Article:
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Patterns and seasonality of malaria transmission in the forest-savannah transitional zones of Ghana

Dominic B Dery1, Charles Brown2, Kwaku Poku Asante13, Mohammed Adams1, David Dosoo1, Seeba Amenga-Etego1, Mike Wilson2, Daniel Chandramohan3, Brian Greenwood3 and Seth Owusu-Agyei13*

Author Affiliations

1 Kintampo Health Research Centre, Ghana Health Service, Ministry of Health, P. O. Box 200, Kintampo, Ghana

2 Noguchi Memorial Institute for Medical Research, University of Ghana, Legon, Ghana

3 Infectious Tropical Diseases Dept. London School of Hygiene & Tropical Medicine, UK

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Malaria Journal 2010, 9:314  doi:10.1186/1475-2875-9-314

Published: 7 November 2010



Knowledge of the local pattern of malaria transmission and the effect of season on transmission is essential for the planning and evaluation of malaria interventions. Therefore, entomological surveys were carried out in the forest-savannah transitional belt of Ghana (Kintampo) from November 2003 to November 2005 in preparation for drug and vaccine trials.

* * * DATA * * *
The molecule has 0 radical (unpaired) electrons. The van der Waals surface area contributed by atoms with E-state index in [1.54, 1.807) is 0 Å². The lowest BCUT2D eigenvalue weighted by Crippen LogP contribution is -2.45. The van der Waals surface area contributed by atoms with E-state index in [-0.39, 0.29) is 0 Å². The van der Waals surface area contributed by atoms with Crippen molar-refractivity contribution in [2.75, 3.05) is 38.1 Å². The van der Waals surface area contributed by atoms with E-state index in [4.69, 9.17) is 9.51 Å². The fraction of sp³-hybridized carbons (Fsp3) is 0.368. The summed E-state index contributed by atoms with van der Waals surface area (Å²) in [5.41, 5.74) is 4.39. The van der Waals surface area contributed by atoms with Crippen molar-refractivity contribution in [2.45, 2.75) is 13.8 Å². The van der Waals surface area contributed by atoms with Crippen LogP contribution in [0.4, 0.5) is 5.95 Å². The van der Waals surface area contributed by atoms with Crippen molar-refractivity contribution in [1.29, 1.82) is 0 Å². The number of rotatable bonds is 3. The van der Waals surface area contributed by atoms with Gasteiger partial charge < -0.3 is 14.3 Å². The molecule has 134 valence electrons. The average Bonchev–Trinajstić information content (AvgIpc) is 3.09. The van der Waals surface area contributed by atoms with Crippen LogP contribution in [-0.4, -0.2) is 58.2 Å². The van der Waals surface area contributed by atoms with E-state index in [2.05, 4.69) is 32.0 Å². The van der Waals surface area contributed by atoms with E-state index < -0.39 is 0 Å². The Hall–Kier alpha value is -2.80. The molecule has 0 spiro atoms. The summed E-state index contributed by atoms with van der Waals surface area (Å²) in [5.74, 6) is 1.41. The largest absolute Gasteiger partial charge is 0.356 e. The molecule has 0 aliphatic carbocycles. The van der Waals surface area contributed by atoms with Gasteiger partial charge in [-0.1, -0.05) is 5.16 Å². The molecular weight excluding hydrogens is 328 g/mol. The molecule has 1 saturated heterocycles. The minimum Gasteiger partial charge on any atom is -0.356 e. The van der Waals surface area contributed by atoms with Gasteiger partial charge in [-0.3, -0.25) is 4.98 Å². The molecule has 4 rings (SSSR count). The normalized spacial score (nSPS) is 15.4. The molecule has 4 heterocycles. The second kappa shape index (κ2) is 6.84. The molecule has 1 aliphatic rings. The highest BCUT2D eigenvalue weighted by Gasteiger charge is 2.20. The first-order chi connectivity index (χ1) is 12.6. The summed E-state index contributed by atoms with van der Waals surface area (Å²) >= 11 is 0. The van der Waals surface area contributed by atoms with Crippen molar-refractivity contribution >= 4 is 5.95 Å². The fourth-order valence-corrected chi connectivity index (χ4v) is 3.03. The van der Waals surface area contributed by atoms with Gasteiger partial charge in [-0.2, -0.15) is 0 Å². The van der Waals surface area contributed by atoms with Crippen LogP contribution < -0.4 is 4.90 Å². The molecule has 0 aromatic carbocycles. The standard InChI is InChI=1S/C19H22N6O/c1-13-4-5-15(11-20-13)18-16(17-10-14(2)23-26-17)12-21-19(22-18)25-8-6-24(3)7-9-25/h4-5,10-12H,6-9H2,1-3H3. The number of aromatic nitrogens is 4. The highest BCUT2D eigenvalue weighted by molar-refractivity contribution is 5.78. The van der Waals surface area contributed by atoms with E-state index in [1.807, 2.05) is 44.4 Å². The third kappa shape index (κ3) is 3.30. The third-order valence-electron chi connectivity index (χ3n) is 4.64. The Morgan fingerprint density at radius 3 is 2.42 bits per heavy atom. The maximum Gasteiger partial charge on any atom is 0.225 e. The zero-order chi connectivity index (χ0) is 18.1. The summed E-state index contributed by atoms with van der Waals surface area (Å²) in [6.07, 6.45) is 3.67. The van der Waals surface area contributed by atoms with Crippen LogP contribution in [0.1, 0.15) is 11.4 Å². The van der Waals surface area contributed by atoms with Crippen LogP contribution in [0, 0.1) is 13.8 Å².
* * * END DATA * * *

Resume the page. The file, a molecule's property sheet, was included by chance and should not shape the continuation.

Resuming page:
A total of 23,406 mosquitoes were caught from 919 traps over the two-year period (November 2003 to November 2005): 54.3% were Culicines, 36.2% Anopheles funestus, and 9.4% Anopheles gambiae. Infection rates with Plasmodium falciparum were 4.7% and 1.5% for Anopheles gambiae and Anopheles funestus, respectively. Entomological inoculation rates (EIRs) were 269 infective bites per person per year in the first year (November 2003-October 2004) and 231 the following year (November 2004-November 2005). Polymerase Chain Reaction (PCR) analysis detected only Anopheles gambiae s.s. Nineteen mosquitoes were tested by PCR in the wet season; 16 were S-molecular form, 2 M-molecular form and 1 hybrid (S/M). In the dry season, sixteen mosquitoes were tested; 11 S-molecular form, 2 M-molecular form and 3 S/M hybrids. The frequency of knock down resistance (kdr) genotypes F(R) was 0.60.


The dynamics and seasonal abundance of malaria vectors in the Kintampo area was influenced by micro-ecology, rainfall and temperature patterns. Transmission patterns did not differ significantly between the two years (2004 and 2005) and both Anopheles gambiae and Anopheles funestus were identified as effective vectors. EIR estimates in 2004/2005 were between 231 and 269 infective bites per person per year. The information provided by the study will help in planning intensified malaria control activities as well as evaluating the impact of malaria interventions in the middle belt of Ghana.